Re: How to draw OUTLINES on 3D shapes?
- To: mathgroup at christensen.cybernetics.net
- Subject: [mg1627] Re: How to draw OUTLINES on 3D shapes?
- From: Zorro <berriz at husc.harvard.edu>
- Date: Fri, 7 Jul 1995 00:33:04 -0400
- Organization: Harvard University, Cambridge, Massachusetts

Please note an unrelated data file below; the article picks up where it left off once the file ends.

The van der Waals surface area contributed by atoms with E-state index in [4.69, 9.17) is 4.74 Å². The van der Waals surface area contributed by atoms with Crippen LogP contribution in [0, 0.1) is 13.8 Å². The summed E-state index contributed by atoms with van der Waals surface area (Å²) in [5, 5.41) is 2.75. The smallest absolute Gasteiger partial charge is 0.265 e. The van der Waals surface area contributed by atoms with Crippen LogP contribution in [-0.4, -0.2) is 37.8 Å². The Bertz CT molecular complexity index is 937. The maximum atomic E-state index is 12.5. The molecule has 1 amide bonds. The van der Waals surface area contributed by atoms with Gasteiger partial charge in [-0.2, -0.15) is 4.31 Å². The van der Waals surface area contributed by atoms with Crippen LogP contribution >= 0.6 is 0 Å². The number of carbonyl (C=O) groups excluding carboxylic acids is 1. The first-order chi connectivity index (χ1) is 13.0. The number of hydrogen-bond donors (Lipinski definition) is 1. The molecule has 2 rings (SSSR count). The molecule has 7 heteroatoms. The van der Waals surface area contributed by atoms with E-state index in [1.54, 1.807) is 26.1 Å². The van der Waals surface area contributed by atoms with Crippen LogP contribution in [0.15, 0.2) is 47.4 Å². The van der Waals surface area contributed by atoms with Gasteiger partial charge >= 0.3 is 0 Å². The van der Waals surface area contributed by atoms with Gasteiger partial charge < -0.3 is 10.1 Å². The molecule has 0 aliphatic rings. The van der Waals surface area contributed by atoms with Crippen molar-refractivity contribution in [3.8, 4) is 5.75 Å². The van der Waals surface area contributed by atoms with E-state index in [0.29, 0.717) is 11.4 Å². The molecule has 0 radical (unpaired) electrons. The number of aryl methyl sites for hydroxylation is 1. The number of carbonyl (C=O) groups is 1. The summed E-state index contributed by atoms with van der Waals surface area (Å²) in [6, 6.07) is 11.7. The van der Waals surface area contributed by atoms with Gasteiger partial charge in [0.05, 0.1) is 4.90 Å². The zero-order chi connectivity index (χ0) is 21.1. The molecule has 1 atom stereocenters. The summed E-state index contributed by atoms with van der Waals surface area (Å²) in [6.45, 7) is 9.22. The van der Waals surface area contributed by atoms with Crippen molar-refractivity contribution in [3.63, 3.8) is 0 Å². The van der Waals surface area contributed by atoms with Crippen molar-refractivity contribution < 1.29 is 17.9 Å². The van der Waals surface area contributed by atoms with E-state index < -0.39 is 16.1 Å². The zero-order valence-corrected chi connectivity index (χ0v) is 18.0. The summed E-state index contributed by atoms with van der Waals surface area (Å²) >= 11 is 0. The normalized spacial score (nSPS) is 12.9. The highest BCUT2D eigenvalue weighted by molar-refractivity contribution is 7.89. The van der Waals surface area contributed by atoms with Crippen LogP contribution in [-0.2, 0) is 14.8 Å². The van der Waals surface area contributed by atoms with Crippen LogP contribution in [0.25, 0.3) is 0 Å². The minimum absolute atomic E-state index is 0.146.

gfairley at wilder.com (Gerard Fairley) writes: >In comp.soft-sys.math.mathematica Zorro <berriz at husc.harvard.edu> said: >>Hi. I would like to draw 3D shapes (specifically, spheres and >>cylinders) as "filled in outlines". For example, a sphere would >>look like a thin black circle (the outline) around a gray disk (the >>filled-in interior). >I don't know what you mean; I thought the outline of a sphere was a >spherical shell. No, I mean the 2D outline of the 2D representation (as shown on the computer screen) of a sphere. >>Similarly, the outline for a cylinder would be (generally) two >>parallel lines connected by two half-ellipses, one at each end of >>the cylinder. For example, a 2D representation of a cylinder would look something like __________ ()_________) while its *outline* would look like __________ (__________) Similarly, for a cube, a 2D representation would be ______ / /| /_____/ | | | | | | / |_____|/ and the outline of this representation would be ______ / | / | | | | / |______/ It's important to note that I'm not referring to the silhouette (which would be the 2D figure obtained by filling in the figure above, for example) //////// ///////// ///////// ///////// //////// but to the actual 1-dimensional countour we use to represent the *boundary* of the silhoutte. Z.